Thursday, September 23, 2021

I'm a Bit Behind

 I've been kind of wasting my time lately. The need to unstress from work these days is pretty fucking overwhelming, so I end up turning my brain off and playing video games for hours at a time. Long hours where I leave all the adulting and such on the backburner.

So here we are.

I had set up some posts the last stretch off to take me out until the next one. And when I looked yesterday I noticed that the last of them had already posted and I was a couple of days away from missing a post in the seven plus years I've been doing this.

Can't let that happen. I want to be nothing but at least consistent.
Plus there's only about three gigs left of space on that Mediafire account. When it's full I'm gonna go back and delete the files backwards one gig at a time. There's still a while to go before I need to do that, but it's a heads up.
(I know I could open more storage accounts, but I really don't feel like it and those things have already been up for a lifetime in internet terms. It's time to move on.)

So with that being reiterated. 



Alpha Romeo (1982)


Dangerous Birds

The band including a young Thalia Zedek who would go onto forming Uzi and then Come.

But that's beside the point as far as I'm concerned really.
I just love the song "Alpha Romeo"
I played the shit out of it when I got it way back in high school. It was a staple of compilation tapes made for girls. It's a great fucking pop song.

The only time I for sure remember seeing them live (though it's possible they played on or another all ages shows I attended but don't remember) is when they were one of the openers for the infamous afternoon All Ages show at the Bradford Ballroom for the final Boston appearances of Mission of Burma.

Yeah, that was a hell of a day.

I managed to grab a poster off the wall on my way out after having survived the experience and recently because I'm a posh bastard and middle aged person had it adequately framed. 

The Captain looks on approvingly.



11.13.81 (1981)

Not much I could come up with about the Roys.
There's some live footage on YouTube, but nothing particularly enlightening.

It's guitar based New Wave stuff like your mother used to dance around to in her underwear to in her high school bedroom. Or was that just  me....




Sunday, September 19, 2021

I'll Find It Someday

 

I've spent a few hours tonight poring over the new arrivals and playing some of them while doing it.

I've got Arson Garden on in the background while I type this. (I think it's likely to be something to add to this pile at some point.)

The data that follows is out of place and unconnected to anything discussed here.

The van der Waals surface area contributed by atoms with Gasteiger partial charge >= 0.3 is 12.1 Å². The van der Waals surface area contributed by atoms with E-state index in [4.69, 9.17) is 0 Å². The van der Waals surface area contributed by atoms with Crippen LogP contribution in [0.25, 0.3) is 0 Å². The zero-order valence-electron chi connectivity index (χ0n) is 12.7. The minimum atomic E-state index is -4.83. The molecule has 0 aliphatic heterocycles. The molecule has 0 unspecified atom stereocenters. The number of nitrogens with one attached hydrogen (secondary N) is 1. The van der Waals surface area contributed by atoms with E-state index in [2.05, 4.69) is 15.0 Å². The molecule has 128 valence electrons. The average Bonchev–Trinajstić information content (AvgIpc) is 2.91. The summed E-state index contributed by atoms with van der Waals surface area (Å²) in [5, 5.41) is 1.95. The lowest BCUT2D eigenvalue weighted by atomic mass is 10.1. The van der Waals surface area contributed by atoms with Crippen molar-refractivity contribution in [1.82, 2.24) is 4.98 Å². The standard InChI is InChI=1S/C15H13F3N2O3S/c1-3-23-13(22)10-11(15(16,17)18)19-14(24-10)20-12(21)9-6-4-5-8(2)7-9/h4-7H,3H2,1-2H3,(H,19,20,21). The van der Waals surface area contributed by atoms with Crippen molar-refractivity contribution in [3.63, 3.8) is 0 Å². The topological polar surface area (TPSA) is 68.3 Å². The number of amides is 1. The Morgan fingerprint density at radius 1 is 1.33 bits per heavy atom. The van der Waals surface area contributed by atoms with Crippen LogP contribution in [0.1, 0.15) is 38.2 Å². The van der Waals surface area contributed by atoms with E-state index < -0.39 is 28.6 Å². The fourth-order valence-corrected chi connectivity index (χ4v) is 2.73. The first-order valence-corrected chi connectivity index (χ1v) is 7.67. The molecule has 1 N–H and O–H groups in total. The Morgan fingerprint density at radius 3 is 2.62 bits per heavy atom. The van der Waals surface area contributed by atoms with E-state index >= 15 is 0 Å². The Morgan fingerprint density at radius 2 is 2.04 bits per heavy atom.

Anyway.

Let us continue from where we left off.



The Oranj Album (1998)


The second and unfortunately only other album by the Oranj Symphonette.

Here they do a version of  "Dreamsville" which I discussed in the previous post but they've also expanded their repertoire to cover tunes by Duke Ellington, Marvin Hamlisch and Burt Bacharach among others.

All with the same manic glee. All tongue in cheek and arranged in entirely unexpected ways. Things shine differently when they're reinvented and  rearranged. It's the wonder of taking music that exists and making it your own. And so long as everyone's having fun it's all game.

Which doesn't mean that everyone gets it.

Christopher Howard in the Jan. 21, 1999 issue of the Orlando Weekly certainly didn't.

"The jazz parodists of Oranj Symphonette have their work cut out for them. This eclectic troupe performs oddball renditions of Henry Mancini film scores, tongue-in-cheek versions of revered jazz standards, and even a deadpan take on the absurd pop hit “Up, Up, and Away.” The opening track of The Oranj Album, a cover of Quincy Jones’s “Call Me Mr. Tibbs,” combines the cheesy Farfisa organ of a B-movie surf band with disco funk. The second tune resembles the background music at the Olive Garden, and Duke Ellington’s “Satin Doll” is blasphemed with banjo, Mellotron, and fuzz bass. The Oranj Album puts the concept of elevator music to very good use. But do we really need to hear “A Man and a Woman” twisted into a cruise-ship classic or a forty-second breeze through the theme from Woody Allen’s Bananas? As entertaining as this CD is, I hope these versatile, talented players rise above novelty status."



He certainly sounds like he didn't get invited to a lot of parties.

Anyway. This is actually the second copy of this I've bought.